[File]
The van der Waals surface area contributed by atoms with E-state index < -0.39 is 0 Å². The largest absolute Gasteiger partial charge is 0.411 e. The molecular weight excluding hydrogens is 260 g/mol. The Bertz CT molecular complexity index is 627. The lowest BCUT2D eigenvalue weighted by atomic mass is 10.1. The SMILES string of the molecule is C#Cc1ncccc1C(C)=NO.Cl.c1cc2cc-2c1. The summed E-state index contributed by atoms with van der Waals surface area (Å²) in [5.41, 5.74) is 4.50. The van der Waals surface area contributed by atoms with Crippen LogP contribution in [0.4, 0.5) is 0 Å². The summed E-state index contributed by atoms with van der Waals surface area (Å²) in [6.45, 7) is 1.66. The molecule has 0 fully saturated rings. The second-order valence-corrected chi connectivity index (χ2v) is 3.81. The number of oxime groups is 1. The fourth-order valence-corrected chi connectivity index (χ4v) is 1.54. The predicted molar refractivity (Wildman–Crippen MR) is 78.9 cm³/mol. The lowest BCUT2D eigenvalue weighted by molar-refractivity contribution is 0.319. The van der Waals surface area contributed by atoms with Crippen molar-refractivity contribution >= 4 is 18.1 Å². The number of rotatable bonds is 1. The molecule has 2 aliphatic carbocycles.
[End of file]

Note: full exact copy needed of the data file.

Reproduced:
The van der Waals surface area contributed by atoms with E-state index < -0.39 is 0 Å². The largest absolute Gasteiger partial charge is 0.411 e. The molecular weight excluding hydrogens is 260 g/mol. The Bertz CT molecular complexity index is 627. The lowest BCUT2D eigenvalue weighted by atomic mass is 10.1. The SMILES string of the molecule is C#Cc1ncccc1C(C)=NO.Cl.c1cc2cc-2c1. The summed E-state index contributed by atoms with van der Waals surface area (Å²) in [5.41, 5.74) is 4.50. The van der Waals surface area contributed by atoms with Crippen LogP contribution in [0.4, 0.5) is 0 Å². The summed E-state index contributed by atoms with van der Waals surface area (Å²) in [6.45, 7) is 1.66. The molecule has 0 fully saturated rings. The second-order valence-corrected chi connectivity index (χ2v) is 3.81. The number of oxime groups is 1. The fourth-order valence-corrected chi connectivity index (χ4v) is 1.54. The predicted molar refractivity (Wildman–Crippen MR) is 78.9 cm³/mol. The lowest BCUT2D eigenvalue weighted by molar-refractivity contribution is 0.319. The van der Waals surface area contributed by atoms with Crippen molar-refractivity contribution >= 4 is 18.1 Å². The number of rotatable bonds is 1. The molecule has 2 aliphatic carbocycles.